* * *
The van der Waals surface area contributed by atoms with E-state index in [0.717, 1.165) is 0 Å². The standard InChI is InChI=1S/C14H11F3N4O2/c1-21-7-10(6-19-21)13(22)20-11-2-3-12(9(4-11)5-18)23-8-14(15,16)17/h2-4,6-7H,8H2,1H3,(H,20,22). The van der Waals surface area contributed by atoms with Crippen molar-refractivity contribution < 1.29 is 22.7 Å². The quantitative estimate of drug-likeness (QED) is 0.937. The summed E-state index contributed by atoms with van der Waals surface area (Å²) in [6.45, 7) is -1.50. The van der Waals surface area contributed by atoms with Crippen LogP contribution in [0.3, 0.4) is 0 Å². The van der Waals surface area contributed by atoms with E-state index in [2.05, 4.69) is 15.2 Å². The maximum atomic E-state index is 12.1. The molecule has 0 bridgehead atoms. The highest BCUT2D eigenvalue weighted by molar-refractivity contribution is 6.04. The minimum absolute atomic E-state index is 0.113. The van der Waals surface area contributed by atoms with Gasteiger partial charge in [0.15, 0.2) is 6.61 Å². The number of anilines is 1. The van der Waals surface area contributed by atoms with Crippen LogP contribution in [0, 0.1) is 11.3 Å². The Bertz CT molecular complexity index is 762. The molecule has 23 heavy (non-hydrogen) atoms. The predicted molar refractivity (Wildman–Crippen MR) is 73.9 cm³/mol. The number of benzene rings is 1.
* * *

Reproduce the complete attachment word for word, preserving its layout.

The van der Waals surface area contributed by atoms with E-state index in [0.717, 1.165) is 0 Å². The standard InChI is InChI=1S/C14H11F3N4O2/c1-21-7-10(6-19-21)13(22)20-11-2-3-12(9(4-11)5-18)23-8-14(15,16)17/h2-4,6-7H,8H2,1H3,(H,20,22). The van der Waals surface area contributed by atoms with Crippen molar-refractivity contribution < 1.29 is 22.7 Å². The quantitative estimate of drug-likeness (QED) is 0.937. The summed E-state index contributed by atoms with van der Waals surface area (Å²) in [6.45, 7) is -1.50. The van der Waals surface area contributed by atoms with Crippen LogP contribution in [0.3, 0.4) is 0 Å². The van der Waals surface area contributed by atoms with E-state index in [2.05, 4.69) is 15.2 Å². The maximum atomic E-state index is 12.1. The molecule has 0 bridgehead atoms. The highest BCUT2D eigenvalue weighted by molar-refractivity contribution is 6.04. The minimum absolute atomic E-state index is 0.113. The van der Waals surface area contributed by atoms with Gasteiger partial charge in [0.15, 0.2) is 6.61 Å². The number of anilines is 1. The van der Waals surface area contributed by atoms with Crippen LogP contribution in [0, 0.1) is 11.3 Å². The Bertz CT molecular complexity index is 762. The molecule has 23 heavy (non-hydrogen) atoms. The predicted molar refractivity (Wildman–Crippen MR) is 73.9 cm³/mol. The number of benzene rings is 1.